UTSA Grad Fest Fall 2015

Grad Fest is an event designed to prepare you for commencement while celebrating your achievement. You will have the opportunity to purchase commencement regalia, order class rings, diploma frames, explore graduate school opportunities, learn about successful Stafford loan repayment and discuss career outcomes.
H-E-B University Center Ballroom, Main Campus

Oct. 20-21, 9 a.m. - 3 p.m.

SECC Book Sale

Looking for a good read? Shop for yourself or for gifts and help change a life at the same time. Browse and buy children’s stories, novels and more at the 2015 SECC Book Sale.
Sombrilla Plaza, Main Campus

Oct. 21, 7-8:30 p.m.

Texas Water Symposium

The Texas Water Symposium will take a close look at the SAWS/Vista Ridge pipeline project. The program will feature a conversation about the regional, financial and ecological considerations of the 142-mile pipeline. The event is free and open to the public.
Main Building (MB 0.106), Main Campus

Oct. 22, 6 p.m.

Phi Kappa Phi Last Lecture

What would Dr. John Bartkowski say if it were his last lecture? The UTSA professor of sociology will speak about “The Power of Listening” in this annual event sponsored by the UTSA chapter of Phi Kappa Phi. A reception will follow.
Denman Room (UC 2.201.28), Main Campus

Oct. 27, 11:30 a.m.

Lecture by Composer Larry Groupe

The UTSA Music Department presents Emmy-award winning Composer Larry Groupe. Groupe has composed music for films such as "The Contender," "Straw Dogs" and "Miami Vice," and TV shows such as "Star Trek: The Next Generation," "Ren and Stimpy" and "American Gladiators." Lecture is free and open to the public.
Arts Building (ART 2.03.15-18), Main Campus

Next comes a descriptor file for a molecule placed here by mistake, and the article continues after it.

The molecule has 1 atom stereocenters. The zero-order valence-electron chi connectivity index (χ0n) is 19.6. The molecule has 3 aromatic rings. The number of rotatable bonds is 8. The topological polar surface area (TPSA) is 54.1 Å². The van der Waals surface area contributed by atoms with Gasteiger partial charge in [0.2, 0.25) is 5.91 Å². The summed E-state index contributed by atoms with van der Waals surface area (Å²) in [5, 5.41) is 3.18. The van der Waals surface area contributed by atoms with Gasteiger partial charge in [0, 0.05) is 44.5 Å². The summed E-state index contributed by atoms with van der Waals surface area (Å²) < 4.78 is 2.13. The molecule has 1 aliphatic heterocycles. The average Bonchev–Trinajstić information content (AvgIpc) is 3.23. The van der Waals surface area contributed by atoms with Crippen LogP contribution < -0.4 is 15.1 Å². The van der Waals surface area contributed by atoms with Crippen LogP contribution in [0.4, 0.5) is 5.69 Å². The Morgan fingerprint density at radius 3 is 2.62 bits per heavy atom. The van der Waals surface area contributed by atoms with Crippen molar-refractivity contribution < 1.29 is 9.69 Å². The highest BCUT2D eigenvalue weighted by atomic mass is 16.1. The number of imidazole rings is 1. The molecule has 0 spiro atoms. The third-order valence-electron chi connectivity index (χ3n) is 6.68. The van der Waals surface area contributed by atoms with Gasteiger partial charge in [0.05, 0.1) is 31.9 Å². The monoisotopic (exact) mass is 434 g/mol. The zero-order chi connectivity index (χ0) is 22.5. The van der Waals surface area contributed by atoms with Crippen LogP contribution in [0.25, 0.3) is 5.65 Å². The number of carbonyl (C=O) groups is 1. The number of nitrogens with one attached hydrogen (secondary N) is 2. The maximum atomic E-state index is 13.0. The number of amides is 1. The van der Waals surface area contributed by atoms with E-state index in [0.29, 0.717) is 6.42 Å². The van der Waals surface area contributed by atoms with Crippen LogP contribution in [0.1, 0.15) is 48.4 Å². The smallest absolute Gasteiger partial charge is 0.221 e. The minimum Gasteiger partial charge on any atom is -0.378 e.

Oct. 29, 5:30 p.m.

White Bound: Nationalists, Anti-Racists and the Shared Meanings of Race

The Dean's Distinguished Lecture Series continues with Dr. Matthew Hughey, a scholar of race, racism and racial inequality.
Buena Vista Building (BV 1.328), Downtown Campus

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Did You Know?

UTSA writes the book on all-digital libraries

As touch screens and e-books demand more and more attention from both casual readers and scholars, many people say the handwriting is on the wall for the printed page.

At UTSA, the handwriting is on the wall for a library that doesn't have any printed books.

Since March 2010, the bookless library in the Applied Engineering and Technology Building has given UTSA students an innovative way to read, research and work with each other to solve problems.

With ultra-modern furniture and a décor featuring desktop computers, scanners and LCD screens, the AET Library is designed to engage students in an online format. But it also offers group study niches and study rooms with whiteboards and glass walls on which students can write. The space encourages teamwork, communications and problem solving for the next generation of scientists and professional engineers.

Did you know? The UTSA AET Library is the nation's first completely bookless library on a college or university campus. It served as a model for Bexar County's first-in-the-nation public bookless library system and one of its branches, the Dr. Ricardo Romo BiblioTech.

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The University of Texas at San Antonio is dedicated to the advancement of knowledge through research and discovery, teaching and learning, community engagement and public service. As an institution of access and excellence, UTSA embraces multicultural traditions and serves as a center for intellectual and creative resources as well as a catalyst for socioeconomic development and the commercialization of intellectual property - for Texas, the nation and the world.

UTSA's Vision

To be a premier public research university, providing access to educational excellence and preparing citizen leaders for the global environment.

UTSA's Core Values

We encourage an environment of dialogue and discovery, where integrity, excellence, inclusiveness, respect, collaboration and innovation are fostered.